Immunology of Carbohydrate Antigens

Pathogens are decorated with structurally distinct surface glycans that are recognized by the immune system. We exploit chemically synthesized cell-surface glycans of clinically relevant bacterial and parasitic pathogens as immunogens for vaccination. Chemically synthesized cell-surface glycans allow the generation of highly specific antibody responses to complex glycan structures. Attachment of these glycans to immunogenic carrier proteins and different adjuvants are used to increase the immunogenicity of synthetic glycan antigens.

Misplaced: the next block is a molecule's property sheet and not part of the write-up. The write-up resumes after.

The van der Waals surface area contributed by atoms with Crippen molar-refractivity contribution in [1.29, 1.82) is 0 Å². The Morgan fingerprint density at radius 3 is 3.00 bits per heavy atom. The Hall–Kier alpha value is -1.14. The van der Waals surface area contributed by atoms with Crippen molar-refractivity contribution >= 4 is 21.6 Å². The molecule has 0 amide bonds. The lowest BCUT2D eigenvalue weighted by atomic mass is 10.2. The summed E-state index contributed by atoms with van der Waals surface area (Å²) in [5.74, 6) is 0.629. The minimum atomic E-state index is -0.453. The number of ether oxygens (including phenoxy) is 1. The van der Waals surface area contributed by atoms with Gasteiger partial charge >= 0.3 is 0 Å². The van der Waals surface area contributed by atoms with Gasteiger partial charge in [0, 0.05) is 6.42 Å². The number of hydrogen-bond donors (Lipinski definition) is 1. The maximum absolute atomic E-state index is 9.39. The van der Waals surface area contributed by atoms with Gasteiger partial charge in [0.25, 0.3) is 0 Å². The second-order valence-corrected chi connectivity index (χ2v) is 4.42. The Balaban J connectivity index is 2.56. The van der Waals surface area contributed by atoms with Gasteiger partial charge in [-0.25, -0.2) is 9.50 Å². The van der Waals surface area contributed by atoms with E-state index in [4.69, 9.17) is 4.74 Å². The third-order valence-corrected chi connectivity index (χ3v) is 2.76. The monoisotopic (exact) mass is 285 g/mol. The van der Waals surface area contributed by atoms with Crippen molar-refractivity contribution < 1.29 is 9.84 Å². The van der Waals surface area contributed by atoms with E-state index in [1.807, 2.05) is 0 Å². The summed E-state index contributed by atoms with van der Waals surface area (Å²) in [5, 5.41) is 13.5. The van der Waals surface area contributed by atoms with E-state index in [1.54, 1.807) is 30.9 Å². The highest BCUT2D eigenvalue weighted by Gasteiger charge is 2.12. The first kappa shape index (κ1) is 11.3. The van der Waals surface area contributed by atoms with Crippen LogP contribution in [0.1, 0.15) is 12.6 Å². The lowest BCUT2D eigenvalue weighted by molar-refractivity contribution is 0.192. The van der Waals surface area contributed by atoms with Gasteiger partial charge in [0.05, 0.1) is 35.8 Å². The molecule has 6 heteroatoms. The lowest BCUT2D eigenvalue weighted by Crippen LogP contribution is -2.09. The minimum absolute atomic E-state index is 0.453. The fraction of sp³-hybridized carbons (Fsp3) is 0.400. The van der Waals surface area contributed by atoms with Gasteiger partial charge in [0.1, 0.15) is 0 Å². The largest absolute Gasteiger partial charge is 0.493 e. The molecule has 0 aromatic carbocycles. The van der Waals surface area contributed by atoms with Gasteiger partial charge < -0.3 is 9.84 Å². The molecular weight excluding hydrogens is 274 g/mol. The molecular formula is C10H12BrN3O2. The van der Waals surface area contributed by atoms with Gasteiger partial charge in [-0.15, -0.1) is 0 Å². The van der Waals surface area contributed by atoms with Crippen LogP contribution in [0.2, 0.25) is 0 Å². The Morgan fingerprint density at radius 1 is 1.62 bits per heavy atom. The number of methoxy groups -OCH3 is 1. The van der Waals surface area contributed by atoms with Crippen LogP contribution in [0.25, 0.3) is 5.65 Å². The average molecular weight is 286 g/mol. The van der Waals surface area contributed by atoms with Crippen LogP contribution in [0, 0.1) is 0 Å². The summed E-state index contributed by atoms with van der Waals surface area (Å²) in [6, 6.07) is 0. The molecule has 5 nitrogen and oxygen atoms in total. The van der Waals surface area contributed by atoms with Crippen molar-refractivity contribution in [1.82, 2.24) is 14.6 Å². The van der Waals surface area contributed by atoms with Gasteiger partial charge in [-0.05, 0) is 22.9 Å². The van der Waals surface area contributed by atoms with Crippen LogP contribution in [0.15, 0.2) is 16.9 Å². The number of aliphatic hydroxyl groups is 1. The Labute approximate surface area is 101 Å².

These semi-synthetic vaccine candidates are immunologically evaluated in small animal models such as the mouse model. Antibody responses to the bacterial surface glycans are monitored by means of glycan microarray and other techniques including surface plasmon resonance and ELISA. Challenge studies are performed to prove immunoprotective effects of the vaccine candidates. Monoclonal antibodies against pathogen-specific surface carbohydrates are generated and serve as diagnostic tools for pathogen detection. This allows rapid strain-specific detection and is of relevance especially for pathogens with bio warfare potential, such as Plague and Anthrax bacteria.

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